As each month of 2021 passes, more and more states are joining the bandwagon of establishing more extensive regulations on cybersecurity — and many of them are adding data breach notification laws specifically. Taken together, this new wave of laws and bills could have major ramifications for enterprises and the way they handle future cyberattacks.
From Connecticut to California
Many of the new regulatory changes target specific sectors where consumer data breaches have been on the rise. In California, for example, the Department of Public Health updated its data breach regulations for health facilities, as of July 1.
Under the new regulations, health facilities must report data breaches to the CDPH within 15 days of their discovery. Failure to comply will result in a fine of at least $15,000, according to Health IT Security.
Importantly, the regulations allow for some flexibility for health care organizations with limited cybersecurity resources, such as rural hospitals.
"The penalty may be adjusted based on the penalty adjustment factors described in the adopted regulations. In addition, CDPH may modify the penalty for small and rural hospitals if they submit a request to CDPH. CDPH may also adjust the penalties for primary care clinics and skilled nursing facilities under specified conditions," said Cassie Dunham, the agency's acting deputy director.
To process of updating data breach regulations in California began all the way back in 2018, making their final implementation a major milestone for the state.
In Connecticut, meanwhile, took things one step further, with Governor Ned Lamont signing two new laws that would affect overall business standards statewide, according to Jones Day Jones Day. The new "Act Concerning Data Privacy Breaches," in particular, looks to impact businesses by expanding the legal definition of "personal information" and setting a time limit of 60 days to report a breach to the state. The previous limit was 90 days.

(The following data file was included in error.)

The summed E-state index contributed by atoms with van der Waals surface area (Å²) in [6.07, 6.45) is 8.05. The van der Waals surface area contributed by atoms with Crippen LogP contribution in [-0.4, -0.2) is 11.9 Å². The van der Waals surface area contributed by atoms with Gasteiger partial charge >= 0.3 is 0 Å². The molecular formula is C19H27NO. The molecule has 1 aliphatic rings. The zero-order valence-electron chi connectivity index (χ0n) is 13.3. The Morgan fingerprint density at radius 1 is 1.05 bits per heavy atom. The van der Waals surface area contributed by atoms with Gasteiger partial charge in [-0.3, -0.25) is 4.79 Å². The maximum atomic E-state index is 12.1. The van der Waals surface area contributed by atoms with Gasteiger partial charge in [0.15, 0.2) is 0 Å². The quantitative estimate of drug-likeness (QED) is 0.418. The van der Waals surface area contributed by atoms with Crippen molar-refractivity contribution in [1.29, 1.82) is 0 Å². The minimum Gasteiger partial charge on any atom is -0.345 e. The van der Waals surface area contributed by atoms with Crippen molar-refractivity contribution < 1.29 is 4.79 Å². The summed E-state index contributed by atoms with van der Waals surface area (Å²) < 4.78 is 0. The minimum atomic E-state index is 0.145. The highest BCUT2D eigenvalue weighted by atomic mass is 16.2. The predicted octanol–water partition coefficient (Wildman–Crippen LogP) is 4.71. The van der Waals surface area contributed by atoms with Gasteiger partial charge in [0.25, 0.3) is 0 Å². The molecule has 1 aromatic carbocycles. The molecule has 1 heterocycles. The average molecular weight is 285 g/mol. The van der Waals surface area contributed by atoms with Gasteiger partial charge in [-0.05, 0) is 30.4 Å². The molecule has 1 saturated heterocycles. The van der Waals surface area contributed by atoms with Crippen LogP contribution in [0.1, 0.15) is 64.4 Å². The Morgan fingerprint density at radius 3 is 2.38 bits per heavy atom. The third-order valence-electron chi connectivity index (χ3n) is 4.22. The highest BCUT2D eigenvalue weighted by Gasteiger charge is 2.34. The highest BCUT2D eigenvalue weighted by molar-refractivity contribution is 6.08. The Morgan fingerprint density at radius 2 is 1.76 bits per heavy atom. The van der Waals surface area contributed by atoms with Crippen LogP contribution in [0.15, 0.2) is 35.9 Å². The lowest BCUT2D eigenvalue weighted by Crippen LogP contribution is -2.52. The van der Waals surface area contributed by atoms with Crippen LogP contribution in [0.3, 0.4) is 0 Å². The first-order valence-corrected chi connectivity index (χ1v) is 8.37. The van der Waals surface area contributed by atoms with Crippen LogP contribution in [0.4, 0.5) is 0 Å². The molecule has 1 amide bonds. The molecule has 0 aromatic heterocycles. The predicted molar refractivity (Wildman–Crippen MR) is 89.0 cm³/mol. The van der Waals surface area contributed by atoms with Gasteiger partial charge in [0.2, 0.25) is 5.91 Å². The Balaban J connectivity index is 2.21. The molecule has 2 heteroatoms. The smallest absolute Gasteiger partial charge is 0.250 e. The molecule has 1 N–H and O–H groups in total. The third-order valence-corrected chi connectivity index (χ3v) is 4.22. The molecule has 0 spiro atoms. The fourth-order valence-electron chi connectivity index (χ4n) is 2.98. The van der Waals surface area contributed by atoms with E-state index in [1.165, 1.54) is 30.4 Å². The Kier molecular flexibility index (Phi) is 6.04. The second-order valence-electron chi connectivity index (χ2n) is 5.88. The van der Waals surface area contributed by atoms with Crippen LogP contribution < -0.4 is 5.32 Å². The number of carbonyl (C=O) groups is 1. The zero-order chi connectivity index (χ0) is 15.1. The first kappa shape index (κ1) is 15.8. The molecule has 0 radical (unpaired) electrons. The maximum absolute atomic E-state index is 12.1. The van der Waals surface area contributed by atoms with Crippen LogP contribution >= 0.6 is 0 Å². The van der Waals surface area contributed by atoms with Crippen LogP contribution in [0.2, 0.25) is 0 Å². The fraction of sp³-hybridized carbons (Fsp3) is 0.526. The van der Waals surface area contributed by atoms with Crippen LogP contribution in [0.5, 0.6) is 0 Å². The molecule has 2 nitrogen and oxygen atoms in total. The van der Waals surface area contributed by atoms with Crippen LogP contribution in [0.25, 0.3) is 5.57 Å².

The other legislation, "An Act Incentivizing the Adoption of Cybersecurity Standards for Businesses," offers a more business-friendly approach — the carrot to "Act Concerning Data Privacy Breaches"' stick. The law defends companies against tort claims alleging a failure to prevent a data breach, under the condition that they adopt industry best practices for cybersecurity.
The new law makes Connecticut the third state to pass a so-called "safe harbor law."
Creating "data rights"
It's not just more liberal or coastal states where new data breach legislation is taking hold. In Ohio, for example, Republican state lawmakers, joined by Lieutenant Governor Jon Husted, announced plans for proposed legislation that would include a set of "data rights" for Buckeye state residents, according to Government Technology Magazine.
Amongst the data rights included in the bill would be the right to request that companies delete personal data and not sell it for profit. Notably, this proposal would put enforcement power with the state's Attorney General, and not expand the "private right of action."
While the proposal, if passed into law, would give extra regulatory powers to the state, it still has support from much of the state's private sector. According to JobsOhio president and CEO J.P. Nauseef, the proposal could help Ohio businesses build consumer trust, a competitive advantage.
"This bill gives consumers nationwide the confidence that when they do business in Ohio, their personal data is better protected than in states we compete with for customers and commerce," said Nauseef.
In passing the law, legislators noted the increase in consumer data breaches recorded in 2020 and the first half of 2021, both in Ohio and nationally. According to Government Technology, 846 separate data breaches have taken place in 2021 so far, impacting around 119 million Americans.
Cybersecurity you can trust
New state laws will be sure to impact the way companies discuss and disclose any data security issues, the ideal solution is to prevent a problem before it even happens. One of the easiest and most important ways to shore up your network is by ensuring all of your applications are protected by modern, secure identity frameworks, including methods like multi-factor authentication. Some vendors are even moving to integrate biometric recognition technologies such as fingerprint readers.